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A hydrogen sulfide probe activates Nrf2, inhibits cancer cell growth and induces cell apoptosis

YuanDi Gaoa, HanLin Maa, GuoJing Qua, Le Sua, Qing Yeb, Fan Jiangb, BaoXiang Zhao*c and JunYing Miao*ab
aShandong Provincial Key Laboratory of Animal Cells and Developmental Biology, School of Life Science, Shandong University, Jinan 250100, China. E-mail: miaojy@sdu.edu.cn; Fax: +86 531 88565610; Tel: +86 531 88364929
bThe Key Laboratory of Cardiovascular Remodeling and Function Research, Chinese Ministry of Education and Chinese Ministry of Health, Qilu Hospital, Shandong University, Jinan, 250012, China
cInstitute of Organic Chemistry, School of Chemistry and Chemical Engineering, Shandong University, Jinan 250100, China

Received 10th June 2017 , Accepted 9th August 2017

First published on 1st September 2017


It has been demonstrated that a relatively high level of endogenous hydrogen sulfide (H2S) promotes cancer cell growth. Thus, reducing endogenous H2S levels with a small molecule that selectively targets H2S in cancer cells is an attractive strategy to treat cancer. In this study, we synthesized a 3-hydroxyflavone-based dual probe (HF-NBD) targeting H2S with favourable photostability, and found that it could also activate the nuclear factor erythroid-2-related factor 2 (Nrf2) and upregulate heme oxygenase-1 (HO-1) expression. HF-NBD inhibited the growth of A549 lung cancer cells, U87 malignant glioma cells and HeLa cervical cancer cells, and induced apoptosis in HeLa cells. Herein we provide HF-NBD, a novel Nrf2 activator that promotes HO-1 expression downstream of Nrf2. The data suggested that HF-NBD might be a potential lead compound for the development of new anti-cancer drugs.


Introduction

Cancer has become an increasingly serious problem in recent years. Especially in developing countries, cervical cancer is one of the most frequently occurring malignancies causing death in women, making it a pressing issue.1 Likewise, lung cancer is a significant public health concern worldwide,2 and treating malignant glioma in the central nervous system is one of the most formidable challenges, with high rates of recurrence and mortality.3 Although there are some effective ways to prevent and reduce the occurrence of cancer, much remains to be done, such as finding more effective therapies to treat cancer or finding new effective drugs that can inhibit the growth of cancer cells without causing damage to healthy cells.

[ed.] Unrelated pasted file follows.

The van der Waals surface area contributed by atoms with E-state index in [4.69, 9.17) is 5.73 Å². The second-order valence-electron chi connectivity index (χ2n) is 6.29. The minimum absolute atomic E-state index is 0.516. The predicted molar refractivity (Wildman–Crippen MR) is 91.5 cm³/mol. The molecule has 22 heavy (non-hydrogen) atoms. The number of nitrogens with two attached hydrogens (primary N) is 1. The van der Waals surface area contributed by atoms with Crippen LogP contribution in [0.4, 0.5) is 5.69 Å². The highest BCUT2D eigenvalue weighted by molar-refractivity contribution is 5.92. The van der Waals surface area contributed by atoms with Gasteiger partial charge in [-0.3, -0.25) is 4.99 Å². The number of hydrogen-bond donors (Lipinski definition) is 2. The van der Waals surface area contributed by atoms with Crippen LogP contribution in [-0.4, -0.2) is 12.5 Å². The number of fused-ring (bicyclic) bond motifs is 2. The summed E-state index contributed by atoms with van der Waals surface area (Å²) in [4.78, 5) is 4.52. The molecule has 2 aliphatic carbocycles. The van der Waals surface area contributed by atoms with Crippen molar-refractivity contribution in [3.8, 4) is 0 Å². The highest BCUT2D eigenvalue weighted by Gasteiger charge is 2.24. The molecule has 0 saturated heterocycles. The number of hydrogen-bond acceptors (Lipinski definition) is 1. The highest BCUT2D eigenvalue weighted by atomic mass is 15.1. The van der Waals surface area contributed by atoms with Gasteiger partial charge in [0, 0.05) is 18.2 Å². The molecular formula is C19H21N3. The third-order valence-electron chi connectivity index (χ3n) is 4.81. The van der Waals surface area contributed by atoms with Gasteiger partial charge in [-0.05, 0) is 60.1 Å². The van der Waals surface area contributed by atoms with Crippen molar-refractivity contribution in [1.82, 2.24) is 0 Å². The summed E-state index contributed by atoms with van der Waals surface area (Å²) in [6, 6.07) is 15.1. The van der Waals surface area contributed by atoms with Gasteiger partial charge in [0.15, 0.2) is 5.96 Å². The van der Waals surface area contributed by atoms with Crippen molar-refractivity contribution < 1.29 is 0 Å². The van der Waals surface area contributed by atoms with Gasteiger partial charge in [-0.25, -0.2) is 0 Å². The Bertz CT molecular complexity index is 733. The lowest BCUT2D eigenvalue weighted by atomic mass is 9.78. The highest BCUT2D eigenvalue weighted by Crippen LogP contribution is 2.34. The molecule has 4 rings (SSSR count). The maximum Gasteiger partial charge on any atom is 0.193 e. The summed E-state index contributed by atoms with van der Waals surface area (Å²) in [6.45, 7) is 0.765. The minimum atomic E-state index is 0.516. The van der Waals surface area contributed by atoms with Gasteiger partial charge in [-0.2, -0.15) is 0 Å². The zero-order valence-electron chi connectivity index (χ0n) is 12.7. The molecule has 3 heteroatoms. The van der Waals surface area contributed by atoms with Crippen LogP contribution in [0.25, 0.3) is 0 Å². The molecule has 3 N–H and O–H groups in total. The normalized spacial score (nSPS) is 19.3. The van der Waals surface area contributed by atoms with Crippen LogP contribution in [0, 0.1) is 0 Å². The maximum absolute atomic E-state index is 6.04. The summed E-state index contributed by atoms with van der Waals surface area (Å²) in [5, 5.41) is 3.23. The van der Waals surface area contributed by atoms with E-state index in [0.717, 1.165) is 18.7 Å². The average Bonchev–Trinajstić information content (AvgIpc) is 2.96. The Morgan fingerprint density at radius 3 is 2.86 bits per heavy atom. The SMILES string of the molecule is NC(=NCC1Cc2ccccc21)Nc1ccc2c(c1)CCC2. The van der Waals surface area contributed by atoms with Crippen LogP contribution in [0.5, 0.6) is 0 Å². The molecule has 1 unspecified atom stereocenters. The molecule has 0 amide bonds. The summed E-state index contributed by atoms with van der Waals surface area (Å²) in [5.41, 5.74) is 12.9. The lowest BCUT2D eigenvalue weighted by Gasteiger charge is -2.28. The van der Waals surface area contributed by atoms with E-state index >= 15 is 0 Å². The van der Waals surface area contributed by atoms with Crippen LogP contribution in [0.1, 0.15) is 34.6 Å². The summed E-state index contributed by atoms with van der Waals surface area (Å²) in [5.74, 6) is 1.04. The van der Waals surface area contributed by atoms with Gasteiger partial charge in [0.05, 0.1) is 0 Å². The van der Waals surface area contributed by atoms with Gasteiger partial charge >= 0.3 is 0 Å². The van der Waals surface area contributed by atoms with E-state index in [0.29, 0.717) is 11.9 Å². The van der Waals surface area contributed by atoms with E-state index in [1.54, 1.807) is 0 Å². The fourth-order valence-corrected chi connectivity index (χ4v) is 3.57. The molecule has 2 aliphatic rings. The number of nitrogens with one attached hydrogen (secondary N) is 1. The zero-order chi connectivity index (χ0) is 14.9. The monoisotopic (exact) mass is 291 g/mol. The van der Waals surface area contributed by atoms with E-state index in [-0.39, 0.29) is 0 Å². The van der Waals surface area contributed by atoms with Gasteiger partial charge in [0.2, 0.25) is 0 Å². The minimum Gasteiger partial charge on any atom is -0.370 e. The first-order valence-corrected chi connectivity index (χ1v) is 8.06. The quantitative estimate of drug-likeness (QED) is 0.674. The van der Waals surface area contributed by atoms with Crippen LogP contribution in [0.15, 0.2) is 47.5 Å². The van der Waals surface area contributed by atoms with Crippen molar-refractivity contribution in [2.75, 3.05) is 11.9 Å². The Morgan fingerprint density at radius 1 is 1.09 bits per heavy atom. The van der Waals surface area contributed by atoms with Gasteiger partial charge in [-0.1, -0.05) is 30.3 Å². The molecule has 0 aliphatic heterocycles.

Hydrogen sulfide (H2S), known for being a highly toxic gas with an unpleasant smell, is actually an endogenous signalling gas molecule4 that regulates a range of physiological processes via the sulfhydration of target proteins.5 Thus, H2S plays an important role in cell activation. Nowadays, owing to advances in chemistry, biology research has progressed dramatically, and fluorescent probes can help us understand the cellular-level and subcellular-level better.6 Thus, developing reaction-based biocompatible probes for the sensitive and selective fluorescence detection of H2S can help to elucidate the mechanism of the modulation of its signalling pathway, cellular function and involvement in diseases.7 It has been reported that H2S at low levels can protect mitochondria from oxidative stress damage.8 In addition, a study showed that the H2S-mediated formation of Cys151-persulfide (SSH) in the Kelch-like ECH-associated protein 1 (Keap 1) can cause Keap 1 to dissociate from Nrf2, leading to Nrf2 translocation into the nucleus, where it binds to antioxidant response elements and triggers the transcription of protective genes.9,10 Therefore, low levels of endogenous H2S can exert cytoprotective effects in healthy cells. However, the evidence shows that cystathionine b-synthase (CBS), which participates in the synthesis of endogenous H2S, is overexpressed in cancer cells, suggesting that relatively high levels of endogenous H2S can promote cancer cell growth.11–13 Thus, reducing endogenous H2S levels with small molecules that selectively target H2S in cancer cells is an attractive approach for cancer treatment.

It is known that Nrf2, which is encoded by the nuclear factor erythroid 2-like 2 (NFE2L2) gene and is expressed in several tissues, belongs to the basic-leucine zipper (bZIP) family of transcription factors.14 Cisplatin, an anticancer drug, leads to oxidative damage and death in HEp-2 cells by increasing Nrf2 and HO-1 expression, suggesting an anticancer role for Nrf2. Connecting H2S with Nrf2, H2S probes that may enhance the level of ROS and reduce endogenous H2S could act as an Nrf2 activator and contribute to cancer treatment.